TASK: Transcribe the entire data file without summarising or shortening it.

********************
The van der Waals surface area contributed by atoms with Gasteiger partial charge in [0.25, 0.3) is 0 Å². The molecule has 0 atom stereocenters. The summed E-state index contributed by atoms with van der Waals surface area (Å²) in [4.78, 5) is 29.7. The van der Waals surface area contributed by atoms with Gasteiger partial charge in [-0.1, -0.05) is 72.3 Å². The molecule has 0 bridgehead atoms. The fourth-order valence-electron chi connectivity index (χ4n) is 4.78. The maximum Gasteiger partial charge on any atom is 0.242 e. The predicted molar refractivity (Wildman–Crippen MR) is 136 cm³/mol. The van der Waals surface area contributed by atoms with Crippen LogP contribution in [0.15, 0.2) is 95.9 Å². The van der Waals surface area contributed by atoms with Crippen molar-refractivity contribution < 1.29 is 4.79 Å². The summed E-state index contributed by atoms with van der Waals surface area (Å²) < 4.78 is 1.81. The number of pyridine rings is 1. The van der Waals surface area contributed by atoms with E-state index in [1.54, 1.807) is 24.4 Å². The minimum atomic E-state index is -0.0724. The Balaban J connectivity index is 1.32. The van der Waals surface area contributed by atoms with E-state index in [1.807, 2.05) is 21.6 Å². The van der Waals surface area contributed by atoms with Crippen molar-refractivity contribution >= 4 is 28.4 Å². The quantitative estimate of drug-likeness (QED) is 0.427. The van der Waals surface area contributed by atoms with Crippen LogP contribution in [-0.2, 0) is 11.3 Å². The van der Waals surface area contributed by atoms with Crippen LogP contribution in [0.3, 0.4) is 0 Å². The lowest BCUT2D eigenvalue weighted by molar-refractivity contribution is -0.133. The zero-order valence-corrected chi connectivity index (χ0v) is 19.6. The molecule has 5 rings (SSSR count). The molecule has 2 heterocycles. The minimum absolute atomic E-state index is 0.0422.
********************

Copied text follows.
The van der Waals surface area contributed by atoms with Gasteiger partial charge in [0.25, 0.3) is 0 Å². The molecule has 0 atom stereocenters. The summed E-state index contributed by atoms with van der Waals surface area (Å²) in [4.78, 5) is 29.7. The van der Waals surface area contributed by atoms with Gasteiger partial charge in [-0.1, -0.05) is 72.3 Å². The molecule has 0 bridgehead atoms. The fourth-order valence-electron chi connectivity index (χ4n) is 4.78. The maximum Gasteiger partial charge on any atom is 0.242 e. The predicted molar refractivity (Wildman–Crippen MR) is 136 cm³/mol. The van der Waals surface area contributed by atoms with Crippen LogP contribution in [0.15, 0.2) is 95.9 Å². The van der Waals surface area contributed by atoms with Crippen molar-refractivity contribution < 1.29 is 4.79 Å². The summed E-state index contributed by atoms with van der Waals surface area (Å²) < 4.78 is 1.81. The number of pyridine rings is 1. The van der Waals surface area contributed by atoms with E-state index in [1.54, 1.807) is 24.4 Å². The minimum atomic E-state index is -0.0724. The Balaban J connectivity index is 1.32. The van der Waals surface area contributed by atoms with E-state index in [1.807, 2.05) is 21.6 Å². The van der Waals surface area contributed by atoms with Crippen molar-refractivity contribution >= 4 is 28.4 Å². The quantitative estimate of drug-likeness (QED) is 0.427. The van der Waals surface area contributed by atoms with Crippen LogP contribution in [-0.2, 0) is 11.3 Å². The van der Waals surface area contributed by atoms with Crippen LogP contribution in [0.3, 0.4) is 0 Å². The lowest BCUT2D eigenvalue weighted by molar-refractivity contribution is -0.133. The zero-order valence-corrected chi connectivity index (χ0v) is 19.6. The molecule has 5 rings (SSSR count). The molecule has 2 heterocycles. The minimum absolute atomic E-state index is 0.0422.